For people who work outside, winter weather can pose a range of risks, including to your portable gas monitor. By following some simple tips, you can worry less about your portable gas monitor’s performance and trust that you can depend on it to prevent exposure to toxic or combustible gases.
You’ve probably heard confined space horror stories a million times. The person inside a confined space becomes unresponsive. Training all workers before they work in confined spaces is a must, but in reality not every job is performed under ideal conditions.
Wastewater plants are full of confined spaces, like recirculation pits, clarifier tanks, and wet wells. These spaces alone can be hazardous, and the danger only increases when you consider the gases that can permeate the air at wastewater treatment facilities.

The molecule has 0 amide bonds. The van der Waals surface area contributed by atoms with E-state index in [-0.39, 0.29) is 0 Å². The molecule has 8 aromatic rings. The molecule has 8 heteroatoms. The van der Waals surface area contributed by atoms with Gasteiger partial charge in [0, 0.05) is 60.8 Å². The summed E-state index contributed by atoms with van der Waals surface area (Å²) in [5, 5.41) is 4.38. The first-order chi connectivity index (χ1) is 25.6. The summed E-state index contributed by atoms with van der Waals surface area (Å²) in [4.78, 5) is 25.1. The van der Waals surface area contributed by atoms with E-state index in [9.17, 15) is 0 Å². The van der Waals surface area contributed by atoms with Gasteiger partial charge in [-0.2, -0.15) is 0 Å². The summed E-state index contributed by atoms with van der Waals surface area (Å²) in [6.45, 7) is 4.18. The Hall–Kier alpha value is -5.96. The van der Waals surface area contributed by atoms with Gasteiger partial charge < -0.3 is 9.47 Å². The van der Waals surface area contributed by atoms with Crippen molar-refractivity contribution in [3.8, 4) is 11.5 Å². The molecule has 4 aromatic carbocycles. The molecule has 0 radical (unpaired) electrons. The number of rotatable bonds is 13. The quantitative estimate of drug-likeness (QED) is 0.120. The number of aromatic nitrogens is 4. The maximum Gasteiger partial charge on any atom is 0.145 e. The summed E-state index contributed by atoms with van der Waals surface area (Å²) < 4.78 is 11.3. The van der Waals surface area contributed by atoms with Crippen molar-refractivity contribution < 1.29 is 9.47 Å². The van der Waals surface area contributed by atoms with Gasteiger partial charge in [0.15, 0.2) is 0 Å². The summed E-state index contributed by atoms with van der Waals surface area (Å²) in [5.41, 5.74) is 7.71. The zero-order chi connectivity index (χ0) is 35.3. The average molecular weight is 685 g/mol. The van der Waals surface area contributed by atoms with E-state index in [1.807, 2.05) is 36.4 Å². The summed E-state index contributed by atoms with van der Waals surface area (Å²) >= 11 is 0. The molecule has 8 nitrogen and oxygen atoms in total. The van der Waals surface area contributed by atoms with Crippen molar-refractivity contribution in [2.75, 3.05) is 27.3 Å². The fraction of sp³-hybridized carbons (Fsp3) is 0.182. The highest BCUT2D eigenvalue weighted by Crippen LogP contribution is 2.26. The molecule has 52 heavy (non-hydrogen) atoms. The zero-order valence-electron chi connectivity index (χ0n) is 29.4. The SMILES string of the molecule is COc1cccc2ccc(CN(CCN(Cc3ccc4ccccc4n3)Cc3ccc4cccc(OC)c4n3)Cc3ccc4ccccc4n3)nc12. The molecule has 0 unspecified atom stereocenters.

The year 2018 marks the 25th anniversary of the implementation of permit-required confined space entry regulations in the United States. Thousands of entries that take place across the country every day have become, shall we say, standard.
When the editors of ISHN asked me to write an article concerning changes to gas detection in this decade, the second decade of the twenty-first century, I welcomed the opportunity to look back and explore whether or not the rules that govern gas monitoring in industry really have changed over the years.
Since legislation regarding entry into confined spaces was established in 1993, safety professionals have been on a quest to find the ideal confined space gas monitor. The instrument must be easy to use, detects and identifies all potential hazards, lasts forever and requires no calibration, testing or preventive maintenance. Does such an instrument exist?